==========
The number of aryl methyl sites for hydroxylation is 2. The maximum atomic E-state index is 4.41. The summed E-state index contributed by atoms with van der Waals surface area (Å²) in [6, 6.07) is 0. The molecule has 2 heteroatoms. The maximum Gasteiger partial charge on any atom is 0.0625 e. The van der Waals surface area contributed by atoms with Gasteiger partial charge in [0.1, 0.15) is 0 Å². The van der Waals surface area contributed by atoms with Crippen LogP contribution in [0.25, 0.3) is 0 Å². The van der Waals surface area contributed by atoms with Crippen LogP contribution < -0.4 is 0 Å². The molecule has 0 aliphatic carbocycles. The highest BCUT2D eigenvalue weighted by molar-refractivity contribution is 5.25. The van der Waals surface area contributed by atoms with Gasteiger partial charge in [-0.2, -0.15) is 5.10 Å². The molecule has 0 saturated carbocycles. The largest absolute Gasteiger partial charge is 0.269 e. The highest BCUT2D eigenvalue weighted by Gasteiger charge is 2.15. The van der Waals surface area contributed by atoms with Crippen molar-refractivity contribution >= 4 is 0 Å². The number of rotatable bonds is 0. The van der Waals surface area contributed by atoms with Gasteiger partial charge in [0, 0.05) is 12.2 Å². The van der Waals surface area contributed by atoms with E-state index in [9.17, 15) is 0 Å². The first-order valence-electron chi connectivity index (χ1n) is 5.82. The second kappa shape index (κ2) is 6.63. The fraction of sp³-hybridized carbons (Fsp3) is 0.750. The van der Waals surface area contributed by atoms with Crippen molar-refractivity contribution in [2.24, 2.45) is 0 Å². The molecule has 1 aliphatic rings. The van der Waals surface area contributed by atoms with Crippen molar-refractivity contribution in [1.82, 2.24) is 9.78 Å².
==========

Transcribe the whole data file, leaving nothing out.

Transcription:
The number of aryl methyl sites for hydroxylation is 2. The maximum atomic E-state index is 4.41. The summed E-state index contributed by atoms with van der Waals surface area (Å²) in [6, 6.07) is 0. The molecule has 2 heteroatoms. The maximum Gasteiger partial charge on any atom is 0.0625 e. The van der Waals surface area contributed by atoms with Gasteiger partial charge in [0.1, 0.15) is 0 Å². The van der Waals surface area contributed by atoms with Crippen LogP contribution in [0.25, 0.3) is 0 Å². The van der Waals surface area contributed by atoms with Crippen LogP contribution < -0.4 is 0 Å². The molecule has 0 aliphatic carbocycles. The highest BCUT2D eigenvalue weighted by molar-refractivity contribution is 5.25. The van der Waals surface area contributed by atoms with Gasteiger partial charge in [-0.2, -0.15) is 5.10 Å². The molecule has 0 saturated carbocycles. The largest absolute Gasteiger partial charge is 0.269 e. The highest BCUT2D eigenvalue weighted by Gasteiger charge is 2.15. The van der Waals surface area contributed by atoms with Crippen molar-refractivity contribution >= 4 is 0 Å². The number of rotatable bonds is 0. The van der Waals surface area contributed by atoms with Gasteiger partial charge in [0, 0.05) is 12.2 Å². The van der Waals surface area contributed by atoms with E-state index in [9.17, 15) is 0 Å². The first-order valence-electron chi connectivity index (χ1n) is 5.82. The second kappa shape index (κ2) is 6.63. The fraction of sp³-hybridized carbons (Fsp3) is 0.750. The van der Waals surface area contributed by atoms with Crippen molar-refractivity contribution in [2.24, 2.45) is 0 Å². The molecule has 1 aliphatic rings. The van der Waals surface area contributed by atoms with Crippen molar-refractivity contribution in [1.82, 2.24) is 9.78 Å².